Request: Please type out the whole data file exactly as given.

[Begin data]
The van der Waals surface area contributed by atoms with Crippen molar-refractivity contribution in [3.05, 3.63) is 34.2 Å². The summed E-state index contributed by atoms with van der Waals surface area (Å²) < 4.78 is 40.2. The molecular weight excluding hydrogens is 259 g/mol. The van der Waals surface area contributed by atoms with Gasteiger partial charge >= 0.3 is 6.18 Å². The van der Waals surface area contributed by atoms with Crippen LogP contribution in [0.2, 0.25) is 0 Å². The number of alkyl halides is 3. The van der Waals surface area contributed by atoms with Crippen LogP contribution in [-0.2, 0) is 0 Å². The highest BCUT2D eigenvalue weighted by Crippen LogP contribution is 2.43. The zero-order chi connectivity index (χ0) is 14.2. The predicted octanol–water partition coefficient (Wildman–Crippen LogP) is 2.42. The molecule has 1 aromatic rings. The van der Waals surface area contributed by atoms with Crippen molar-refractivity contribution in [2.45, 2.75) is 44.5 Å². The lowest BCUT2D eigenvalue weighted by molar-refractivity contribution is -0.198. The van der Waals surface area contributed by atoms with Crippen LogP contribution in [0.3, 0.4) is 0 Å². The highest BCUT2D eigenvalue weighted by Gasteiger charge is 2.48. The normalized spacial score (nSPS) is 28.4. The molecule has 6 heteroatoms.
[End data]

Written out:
The van der Waals surface area contributed by atoms with Crippen molar-refractivity contribution in [3.05, 3.63) is 34.2 Å². The summed E-state index contributed by atoms with van der Waals surface area (Å²) < 4.78 is 40.2. The molecular weight excluding hydrogens is 259 g/mol. The van der Waals surface area contributed by atoms with Gasteiger partial charge >= 0.3 is 6.18 Å². The van der Waals surface area contributed by atoms with Crippen LogP contribution in [0.2, 0.25) is 0 Å². The number of alkyl halides is 3. The van der Waals surface area contributed by atoms with Crippen LogP contribution in [-0.2, 0) is 0 Å². The highest BCUT2D eigenvalue weighted by Crippen LogP contribution is 2.43. The zero-order chi connectivity index (χ0) is 14.2. The predicted octanol–water partition coefficient (Wildman–Crippen LogP) is 2.42. The molecule has 1 aromatic rings. The van der Waals surface area contributed by atoms with Crippen molar-refractivity contribution in [2.45, 2.75) is 44.5 Å². The lowest BCUT2D eigenvalue weighted by molar-refractivity contribution is -0.198. The van der Waals surface area contributed by atoms with Crippen LogP contribution in [0.3, 0.4) is 0 Å². The highest BCUT2D eigenvalue weighted by Gasteiger charge is 2.48. The normalized spacial score (nSPS) is 28.4. The molecule has 6 heteroatoms.